Early MSMT newsletters recall the Trust’s first students and their experiences. The first student of all was Arianna, daughter of Benito and Marina Barchetta, whose aunt, Maria Levi, had once waded across the Tenna river in the Marche carrying a saucepan of pasta on her head for Keith Killby, the charity’s founder, after his escape from Servigliano camp. Another student in that first year, 1990, was Serena Deluchi, whose grandfather and great grandmother had bravely supported Major Gordon Lett’s brigade of international partisans in the Rossano Valley, Liguria.
Another early student was a young man from Servigliano in possession of an Alexander certificate awarded to his family. His grandmother had got a considerable fright while being given a lift by a German, as in her shopping bag she had a gun that she was taking to a group of partisans.
Bursaries were also given to grandchildren of the two Fiadino brothers who had been shot at Capracotta, the village high above the river Sangro, for helping PoWs. (A third brother, pushed down the hill by a German, had rolled to safety.) In 1993, a plaque on behalf of MSMT was added to their memorial. Similarly, in 1997 one student was a descendant of Nello, a Rossano Valley partisan shot dead by the Germans.
By 1998 the Trust had welcomed 100 students. During that year, one of them was Paola Iozzi. Her grandmother recalled how her family had noticed that tomatoes and melons were disappearing from their orchards. The culprits – PoWs hiding nearby – though the villagers would be enemies but soon discovered that was not the case. Eventually, the Iozzi family and their neighbours were feeding 15 English and Amercians from Servigliano camp.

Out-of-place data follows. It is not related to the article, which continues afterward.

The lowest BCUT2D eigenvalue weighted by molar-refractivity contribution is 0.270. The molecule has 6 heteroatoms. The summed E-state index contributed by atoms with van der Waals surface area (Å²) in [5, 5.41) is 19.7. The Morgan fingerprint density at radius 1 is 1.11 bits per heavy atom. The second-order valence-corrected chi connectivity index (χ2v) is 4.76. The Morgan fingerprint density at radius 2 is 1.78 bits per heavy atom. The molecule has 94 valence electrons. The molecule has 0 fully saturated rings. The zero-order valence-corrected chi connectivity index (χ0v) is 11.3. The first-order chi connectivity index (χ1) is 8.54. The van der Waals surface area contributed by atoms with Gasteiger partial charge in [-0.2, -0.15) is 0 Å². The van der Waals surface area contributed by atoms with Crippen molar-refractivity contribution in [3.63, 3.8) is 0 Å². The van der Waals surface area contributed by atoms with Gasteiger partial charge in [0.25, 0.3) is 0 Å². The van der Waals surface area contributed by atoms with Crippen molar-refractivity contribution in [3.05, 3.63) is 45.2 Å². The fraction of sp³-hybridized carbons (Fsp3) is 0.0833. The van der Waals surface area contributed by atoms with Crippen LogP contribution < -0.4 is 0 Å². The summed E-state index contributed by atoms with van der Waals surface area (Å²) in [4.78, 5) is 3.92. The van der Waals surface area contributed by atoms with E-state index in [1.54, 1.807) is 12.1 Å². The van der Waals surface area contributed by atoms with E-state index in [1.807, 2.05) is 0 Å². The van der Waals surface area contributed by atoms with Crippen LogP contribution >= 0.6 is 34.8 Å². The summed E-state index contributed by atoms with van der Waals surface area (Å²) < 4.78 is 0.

And one more story, from the intake of 2007: many years before, Giovanni Blandini’s great-aunt Peppina, aged 18, was spotted outside her house in the Tenna Valley eating bread, by Scottish soldier James Dickson who had escaped from Mont Urano PoW camp. He was sheltered in the house by Peppina, her sister and mother for nine months. The couple fell in love and despite the misgivings of the local priest and James’s army superiors they left for England in November 1944 and settled in Fife.
Another feature of the bursaries over the years has been a ritual that has proved very popular with students. Many have had lunch at the house of Keith Killby, the Trust’s founder, and been treated to his unsurpassable lasagne.
1n 2001, the lunch was particularly successful. Two of the students who signed the visitors’ book, Davide Sperindi and Lucia Calcagnoli, took a liking to each other as well as to the lasagne. In 2006. they announced their engagement and in 2009 they got married at Amandola, in the Marche. The outcome was also pleasing to Brian Lett, the then chairman of the Trust, who in 2001 had spent hours waiting for Davide’s delayed aircraft in the UK. It had been worth the wait.